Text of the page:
"She used to tie her hair up in ribbons and bows, sign her letters with X's and O's," sang Sgt. 1st Class Erica Russo as she smiled and swayed in front of a small group of backup vocalists.
Russo's fatigues blended in with the green upholstery and wooden floors of the large practice room at Fort Meade.
The Catonsville resident will be part of the 29-member Soldiers' Chorus that will accompany the field band on a national tour that include a July 4 performance in Boston with the Boston Pops Orchestra.
Russo has performed all over the country with the field band and chorus, which travels thousands of miles a year during three national tours.
From country and Motown to more traditional pieces, the band performs a wide variety of music on tour and during a summer concert series open to the public at 7 p.m. Saturdays in August at Constitution Park.
"It has been such a remarkable opportunity, every day," said Russo, who has sung with the choir for 10 years.
"My grandparents both served in World War II and I still have most of my grandfather's medals and awards, and I have his dress jacket," said Russo, referencing her maternal grandparents, the late Marvin and Dorothy Pike — the latter of whom worked on decoding projects for the Department of the Navy.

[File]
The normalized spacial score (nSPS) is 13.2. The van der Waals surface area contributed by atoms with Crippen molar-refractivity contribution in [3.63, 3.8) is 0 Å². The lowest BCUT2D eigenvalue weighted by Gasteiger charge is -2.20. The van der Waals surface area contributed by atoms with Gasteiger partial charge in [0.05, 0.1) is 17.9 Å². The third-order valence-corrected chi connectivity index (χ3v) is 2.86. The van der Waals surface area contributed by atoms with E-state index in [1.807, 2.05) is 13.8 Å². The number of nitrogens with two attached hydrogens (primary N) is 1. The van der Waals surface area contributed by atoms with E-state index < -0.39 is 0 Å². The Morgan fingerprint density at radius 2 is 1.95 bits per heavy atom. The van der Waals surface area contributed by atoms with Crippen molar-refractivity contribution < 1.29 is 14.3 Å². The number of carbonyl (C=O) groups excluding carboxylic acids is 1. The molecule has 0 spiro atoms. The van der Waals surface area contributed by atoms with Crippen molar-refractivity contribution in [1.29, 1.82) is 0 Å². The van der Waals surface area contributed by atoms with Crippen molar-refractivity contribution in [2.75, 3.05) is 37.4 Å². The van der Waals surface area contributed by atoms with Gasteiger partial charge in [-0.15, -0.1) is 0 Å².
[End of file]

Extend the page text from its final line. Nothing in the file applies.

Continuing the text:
"It's so great to be able to think that I have this opportunity to serve my country, and to do something that I love and know that I'm continuing a family tradition," she said.
Growing up in Florida, Russo started singing at age 9 — performing in school choirs and children's theater groups.
"My favorite movie in the whole world is 'The Sound of Music'," said Russo, remembering how she would watch it each year as a little girl whenever it was on television.
"I would watch Maria on that mountain top and I was like, 'I want to do that when I grow up.' " she said.
After graduating from high school in 1990, Russo attended Florida State University, where she got bachelor's degrees in Russian and Music.
The couple have one daughter, Rachel, 3.
After graduation, Russo sang in various choirs and taught music at a private girls' school inColumbus, Ohio.
But after receiving an email from a former college roommate about an opening in the Soldiers' Chorus, she flew to Maryland to audition.
"I was like, 'You know what? I think going to basic training is going to be so much easier than parent-teacher conferences.' " she said.
And in some ways, it was.